accompanied me. Although I have desired to become a teacher for a long time, the decision to
choose an Education major was a big challenge since it required a lot of qualities that I did not
have, such as basic background knowledge of childhood education, personal confidence, or any
understanding of American learning cultures. Fortunately, I have treasured two things along the
way that have motivated me to make this decision and encouraged me to be persistent with my
pursuit of education: my passion and love for being an educator of future generations as well as
my responsibility to myself as an Alverno student and a religious sister.
I attended the college for almost two years before I took ED 201, which you are taking
now, yet I was still unfamiliar with the learning styles of college students. Furthermore, being in
the education world was completely brand-new to me; it was where I started learning the
meaning of the Alverno Education Abilities and the Wisconsin Teaching Standards. Talking about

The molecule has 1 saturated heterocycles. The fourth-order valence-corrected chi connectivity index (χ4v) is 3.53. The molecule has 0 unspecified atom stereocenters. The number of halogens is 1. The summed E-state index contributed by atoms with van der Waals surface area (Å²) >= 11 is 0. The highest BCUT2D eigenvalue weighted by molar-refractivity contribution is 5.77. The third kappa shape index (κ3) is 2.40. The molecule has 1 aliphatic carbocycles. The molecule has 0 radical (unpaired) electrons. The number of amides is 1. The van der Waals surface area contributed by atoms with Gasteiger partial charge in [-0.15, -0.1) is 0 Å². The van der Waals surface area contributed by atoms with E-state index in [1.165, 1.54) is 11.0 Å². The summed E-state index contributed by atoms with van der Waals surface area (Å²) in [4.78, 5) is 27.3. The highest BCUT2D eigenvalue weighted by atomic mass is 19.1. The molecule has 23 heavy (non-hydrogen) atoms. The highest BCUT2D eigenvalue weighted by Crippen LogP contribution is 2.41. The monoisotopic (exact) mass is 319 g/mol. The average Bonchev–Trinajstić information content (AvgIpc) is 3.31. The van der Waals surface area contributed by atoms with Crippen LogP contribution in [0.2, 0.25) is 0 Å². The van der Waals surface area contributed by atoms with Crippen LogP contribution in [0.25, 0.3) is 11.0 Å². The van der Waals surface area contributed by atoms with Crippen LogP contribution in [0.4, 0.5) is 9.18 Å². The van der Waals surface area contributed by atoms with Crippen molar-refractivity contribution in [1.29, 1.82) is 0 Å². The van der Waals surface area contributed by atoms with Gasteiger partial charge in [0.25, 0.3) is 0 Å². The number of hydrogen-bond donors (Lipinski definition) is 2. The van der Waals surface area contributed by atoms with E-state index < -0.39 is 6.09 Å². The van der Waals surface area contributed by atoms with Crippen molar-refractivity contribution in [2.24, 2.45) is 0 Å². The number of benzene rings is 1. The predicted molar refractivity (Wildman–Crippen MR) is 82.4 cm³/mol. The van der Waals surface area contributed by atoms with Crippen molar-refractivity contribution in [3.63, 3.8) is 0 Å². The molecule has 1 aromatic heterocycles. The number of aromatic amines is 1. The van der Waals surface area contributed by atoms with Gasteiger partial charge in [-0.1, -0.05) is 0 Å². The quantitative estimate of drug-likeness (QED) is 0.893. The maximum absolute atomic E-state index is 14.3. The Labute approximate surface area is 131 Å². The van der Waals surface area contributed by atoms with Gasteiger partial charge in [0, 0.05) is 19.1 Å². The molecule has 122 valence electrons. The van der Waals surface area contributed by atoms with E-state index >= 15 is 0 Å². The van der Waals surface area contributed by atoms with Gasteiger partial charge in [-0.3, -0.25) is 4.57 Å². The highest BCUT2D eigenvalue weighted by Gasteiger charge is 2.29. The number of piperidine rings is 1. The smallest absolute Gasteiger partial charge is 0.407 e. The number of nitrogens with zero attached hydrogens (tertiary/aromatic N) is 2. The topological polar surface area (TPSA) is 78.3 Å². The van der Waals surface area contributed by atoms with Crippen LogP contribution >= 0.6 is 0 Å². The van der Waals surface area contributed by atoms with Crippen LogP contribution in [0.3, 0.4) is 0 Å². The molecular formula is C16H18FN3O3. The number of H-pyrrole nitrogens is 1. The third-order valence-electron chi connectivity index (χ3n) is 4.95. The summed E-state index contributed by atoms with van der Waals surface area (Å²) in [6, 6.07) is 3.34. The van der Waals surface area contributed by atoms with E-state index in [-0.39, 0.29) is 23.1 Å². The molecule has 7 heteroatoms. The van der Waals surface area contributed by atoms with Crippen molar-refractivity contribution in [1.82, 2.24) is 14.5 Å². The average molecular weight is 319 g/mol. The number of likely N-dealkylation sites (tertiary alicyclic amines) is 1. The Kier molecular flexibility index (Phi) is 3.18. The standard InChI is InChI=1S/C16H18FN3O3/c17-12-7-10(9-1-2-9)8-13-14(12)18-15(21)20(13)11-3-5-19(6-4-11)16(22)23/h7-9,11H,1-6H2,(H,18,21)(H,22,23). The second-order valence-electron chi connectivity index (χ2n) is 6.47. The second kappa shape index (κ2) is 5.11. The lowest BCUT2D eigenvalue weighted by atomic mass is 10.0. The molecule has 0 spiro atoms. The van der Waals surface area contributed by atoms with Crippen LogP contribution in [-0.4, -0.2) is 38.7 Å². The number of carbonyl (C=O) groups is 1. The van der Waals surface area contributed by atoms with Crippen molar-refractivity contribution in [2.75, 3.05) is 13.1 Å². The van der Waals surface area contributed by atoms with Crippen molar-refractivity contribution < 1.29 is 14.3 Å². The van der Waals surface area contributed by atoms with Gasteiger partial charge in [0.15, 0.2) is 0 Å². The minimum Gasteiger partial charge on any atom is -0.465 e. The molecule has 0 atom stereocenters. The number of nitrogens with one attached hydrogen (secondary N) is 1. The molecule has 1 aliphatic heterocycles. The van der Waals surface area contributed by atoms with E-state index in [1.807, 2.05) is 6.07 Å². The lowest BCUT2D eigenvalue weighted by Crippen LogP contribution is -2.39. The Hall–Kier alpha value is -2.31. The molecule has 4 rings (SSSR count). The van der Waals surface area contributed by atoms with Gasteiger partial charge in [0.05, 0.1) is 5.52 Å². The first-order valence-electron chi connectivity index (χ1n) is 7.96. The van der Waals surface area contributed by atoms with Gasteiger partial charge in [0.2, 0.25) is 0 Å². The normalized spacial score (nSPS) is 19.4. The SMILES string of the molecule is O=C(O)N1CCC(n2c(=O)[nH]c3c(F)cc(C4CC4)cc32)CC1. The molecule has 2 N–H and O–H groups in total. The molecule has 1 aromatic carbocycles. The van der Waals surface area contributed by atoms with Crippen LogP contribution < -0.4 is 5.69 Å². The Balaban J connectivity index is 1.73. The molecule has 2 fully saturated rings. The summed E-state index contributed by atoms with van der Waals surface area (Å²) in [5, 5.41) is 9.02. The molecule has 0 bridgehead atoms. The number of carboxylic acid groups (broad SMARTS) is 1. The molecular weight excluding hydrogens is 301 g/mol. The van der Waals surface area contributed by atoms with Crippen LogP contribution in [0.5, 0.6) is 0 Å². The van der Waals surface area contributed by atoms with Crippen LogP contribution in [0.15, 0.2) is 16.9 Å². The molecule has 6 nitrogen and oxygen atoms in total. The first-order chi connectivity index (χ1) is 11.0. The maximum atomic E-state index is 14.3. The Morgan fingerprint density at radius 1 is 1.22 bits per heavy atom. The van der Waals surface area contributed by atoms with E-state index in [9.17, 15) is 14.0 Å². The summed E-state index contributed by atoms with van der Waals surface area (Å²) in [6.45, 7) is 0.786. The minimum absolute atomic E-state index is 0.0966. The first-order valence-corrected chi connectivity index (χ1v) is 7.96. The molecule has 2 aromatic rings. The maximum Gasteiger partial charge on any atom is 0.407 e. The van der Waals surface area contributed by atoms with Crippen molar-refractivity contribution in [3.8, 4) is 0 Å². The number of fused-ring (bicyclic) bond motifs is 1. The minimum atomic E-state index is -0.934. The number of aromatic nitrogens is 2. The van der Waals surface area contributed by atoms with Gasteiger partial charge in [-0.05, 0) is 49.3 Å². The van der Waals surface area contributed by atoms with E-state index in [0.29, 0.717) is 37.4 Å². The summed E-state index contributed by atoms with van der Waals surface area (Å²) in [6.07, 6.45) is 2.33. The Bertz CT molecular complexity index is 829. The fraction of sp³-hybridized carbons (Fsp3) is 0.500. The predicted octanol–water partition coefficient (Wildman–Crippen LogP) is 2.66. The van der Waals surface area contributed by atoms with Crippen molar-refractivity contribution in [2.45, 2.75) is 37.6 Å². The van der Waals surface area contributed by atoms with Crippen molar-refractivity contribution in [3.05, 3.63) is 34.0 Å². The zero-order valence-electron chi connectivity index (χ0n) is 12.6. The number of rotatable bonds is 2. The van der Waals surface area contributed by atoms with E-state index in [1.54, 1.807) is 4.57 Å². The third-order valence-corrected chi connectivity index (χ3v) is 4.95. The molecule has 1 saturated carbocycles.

unfamiliar things, I clearly remember one thing that happened to me in the two first days of my
ED 201 class, as though it just occurred yesterday. When I first learned the word "disposition," I
understood nothing. Although my instructor explained it thoroughly: he repeated it often in his
teaching and gave a lot of examples, I still could not capture its meaning. I was wondering why
my instructor spent so much time emphasizing it. Later on, I gradually became acquainted with
several vocabularies specifically pertaining to education; I learned new words and terms among
the world of education.
Throughout my educational journey, I have learned so many important things that have
contributed to my success and rich experiences, especially related to the art of teaching. I have
learned two essential focuses that should be like breath to an educator: the Alverno Education